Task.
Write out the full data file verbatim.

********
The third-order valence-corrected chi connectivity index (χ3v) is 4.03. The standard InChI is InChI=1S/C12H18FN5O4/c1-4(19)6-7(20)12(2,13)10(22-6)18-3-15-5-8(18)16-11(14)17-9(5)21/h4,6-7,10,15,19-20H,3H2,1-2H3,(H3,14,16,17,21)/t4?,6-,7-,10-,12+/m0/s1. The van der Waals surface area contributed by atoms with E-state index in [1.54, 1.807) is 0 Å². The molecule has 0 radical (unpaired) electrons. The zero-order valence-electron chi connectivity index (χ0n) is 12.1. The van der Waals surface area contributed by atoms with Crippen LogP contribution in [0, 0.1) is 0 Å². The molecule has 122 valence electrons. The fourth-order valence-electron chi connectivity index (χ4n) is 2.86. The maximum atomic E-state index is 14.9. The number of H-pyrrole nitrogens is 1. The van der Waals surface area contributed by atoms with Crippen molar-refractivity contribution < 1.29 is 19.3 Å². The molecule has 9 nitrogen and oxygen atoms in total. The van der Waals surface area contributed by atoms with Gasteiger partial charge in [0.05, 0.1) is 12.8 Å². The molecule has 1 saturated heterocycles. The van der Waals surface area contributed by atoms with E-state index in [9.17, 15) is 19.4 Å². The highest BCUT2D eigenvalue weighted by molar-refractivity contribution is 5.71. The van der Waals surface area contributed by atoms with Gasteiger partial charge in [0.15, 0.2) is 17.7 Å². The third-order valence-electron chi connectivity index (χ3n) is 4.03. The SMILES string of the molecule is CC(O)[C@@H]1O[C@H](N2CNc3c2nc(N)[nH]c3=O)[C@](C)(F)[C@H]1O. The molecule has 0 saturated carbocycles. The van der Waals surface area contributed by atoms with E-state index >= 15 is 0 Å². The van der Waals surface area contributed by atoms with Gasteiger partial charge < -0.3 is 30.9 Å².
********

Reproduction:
The third-order valence-corrected chi connectivity index (χ3v) is 4.03. The standard InChI is InChI=1S/C12H18FN5O4/c1-4(19)6-7(20)12(2,13)10(22-6)18-3-15-5-8(18)16-11(14)17-9(5)21/h4,6-7,10,15,19-20H,3H2,1-2H3,(H3,14,16,17,21)/t4?,6-,7-,10-,12+/m0/s1. The van der Waals surface area contributed by atoms with E-state index in [1.54, 1.807) is 0 Å². The molecule has 0 radical (unpaired) electrons. The zero-order valence-electron chi connectivity index (χ0n) is 12.1. The van der Waals surface area contributed by atoms with Crippen LogP contribution in [0, 0.1) is 0 Å². The molecule has 122 valence electrons. The fourth-order valence-electron chi connectivity index (χ4n) is 2.86. The maximum atomic E-state index is 14.9. The number of H-pyrrole nitrogens is 1. The van der Waals surface area contributed by atoms with Crippen molar-refractivity contribution < 1.29 is 19.3 Å². The molecule has 9 nitrogen and oxygen atoms in total. The van der Waals surface area contributed by atoms with Gasteiger partial charge in [0.05, 0.1) is 12.8 Å². The molecule has 1 saturated heterocycles. The van der Waals surface area contributed by atoms with E-state index in [9.17, 15) is 19.4 Å². The highest BCUT2D eigenvalue weighted by molar-refractivity contribution is 5.71. The van der Waals surface area contributed by atoms with Gasteiger partial charge in [0.15, 0.2) is 17.7 Å². The third-order valence-electron chi connectivity index (χ3n) is 4.03. The SMILES string of the molecule is CC(O)[C@@H]1O[C@H](N2CNc3c2nc(N)[nH]c3=O)[C@](C)(F)[C@H]1O. The molecule has 0 saturated carbocycles. The van der Waals surface area contributed by atoms with E-state index >= 15 is 0 Å². The van der Waals surface area contributed by atoms with Gasteiger partial charge < -0.3 is 30.9 Å².